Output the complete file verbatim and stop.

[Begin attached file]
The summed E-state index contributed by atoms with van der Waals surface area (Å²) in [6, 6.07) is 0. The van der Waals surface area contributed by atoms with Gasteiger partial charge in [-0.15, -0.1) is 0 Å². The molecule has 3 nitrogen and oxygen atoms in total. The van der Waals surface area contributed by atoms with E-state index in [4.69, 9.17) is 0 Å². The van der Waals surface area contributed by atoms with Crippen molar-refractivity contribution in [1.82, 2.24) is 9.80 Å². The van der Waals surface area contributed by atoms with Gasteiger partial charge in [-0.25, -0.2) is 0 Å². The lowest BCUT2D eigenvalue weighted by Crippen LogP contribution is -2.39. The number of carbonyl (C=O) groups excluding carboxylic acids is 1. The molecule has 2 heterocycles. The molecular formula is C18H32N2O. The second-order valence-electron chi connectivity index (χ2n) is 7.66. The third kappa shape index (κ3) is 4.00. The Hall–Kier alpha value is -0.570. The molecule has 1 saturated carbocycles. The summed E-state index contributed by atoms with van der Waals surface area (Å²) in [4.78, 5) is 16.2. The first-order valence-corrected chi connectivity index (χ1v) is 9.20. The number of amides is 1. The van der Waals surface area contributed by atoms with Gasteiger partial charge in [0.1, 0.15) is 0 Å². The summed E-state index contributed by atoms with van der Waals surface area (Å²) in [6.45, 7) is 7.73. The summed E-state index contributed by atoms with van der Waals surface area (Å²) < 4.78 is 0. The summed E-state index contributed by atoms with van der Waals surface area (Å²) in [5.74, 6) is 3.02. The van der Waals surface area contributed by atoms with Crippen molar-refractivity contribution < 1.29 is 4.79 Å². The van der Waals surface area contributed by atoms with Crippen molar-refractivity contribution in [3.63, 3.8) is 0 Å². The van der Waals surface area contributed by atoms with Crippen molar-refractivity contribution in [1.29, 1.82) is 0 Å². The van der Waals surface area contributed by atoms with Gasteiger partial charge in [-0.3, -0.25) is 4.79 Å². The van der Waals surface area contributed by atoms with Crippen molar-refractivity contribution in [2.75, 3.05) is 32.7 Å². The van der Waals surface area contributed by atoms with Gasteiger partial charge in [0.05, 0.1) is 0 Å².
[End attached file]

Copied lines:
The summed E-state index contributed by atoms with van der Waals surface area (Å²) in [6, 6.07) is 0. The van der Waals surface area contributed by atoms with Gasteiger partial charge in [-0.15, -0.1) is 0 Å². The molecule has 3 nitrogen and oxygen atoms in total. The van der Waals surface area contributed by atoms with E-state index in [4.69, 9.17) is 0 Å². The van der Waals surface area contributed by atoms with Crippen molar-refractivity contribution in [1.82, 2.24) is 9.80 Å². The van der Waals surface area contributed by atoms with Gasteiger partial charge in [-0.25, -0.2) is 0 Å². The lowest BCUT2D eigenvalue weighted by Crippen LogP contribution is -2.39. The number of carbonyl (C=O) groups excluding carboxylic acids is 1. The molecule has 2 heterocycles. The molecular formula is C18H32N2O. The second-order valence-electron chi connectivity index (χ2n) is 7.66. The third kappa shape index (κ3) is 4.00. The Hall–Kier alpha value is -0.570. The molecule has 1 saturated carbocycles. The summed E-state index contributed by atoms with van der Waals surface area (Å²) in [4.78, 5) is 16.2. The first-order valence-corrected chi connectivity index (χ1v) is 9.20. The number of amides is 1. The van der Waals surface area contributed by atoms with Gasteiger partial charge in [0.1, 0.15) is 0 Å². The summed E-state index contributed by atoms with van der Waals surface area (Å²) in [6.45, 7) is 7.73. The summed E-state index contributed by atoms with van der Waals surface area (Å²) < 4.78 is 0. The summed E-state index contributed by atoms with van der Waals surface area (Å²) in [5.74, 6) is 3.02. The van der Waals surface area contributed by atoms with Crippen molar-refractivity contribution < 1.29 is 4.79 Å². The van der Waals surface area contributed by atoms with Crippen molar-refractivity contribution in [3.63, 3.8) is 0 Å². The van der Waals surface area contributed by atoms with Crippen molar-refractivity contribution in [1.29, 1.82) is 0 Å². The van der Waals surface area contributed by atoms with Gasteiger partial charge in [-0.3, -0.25) is 4.79 Å². The van der Waals surface area contributed by atoms with Crippen molar-refractivity contribution in [2.75, 3.05) is 32.7 Å². The van der Waals surface area contributed by atoms with Gasteiger partial charge in [0.05, 0.1) is 0 Å².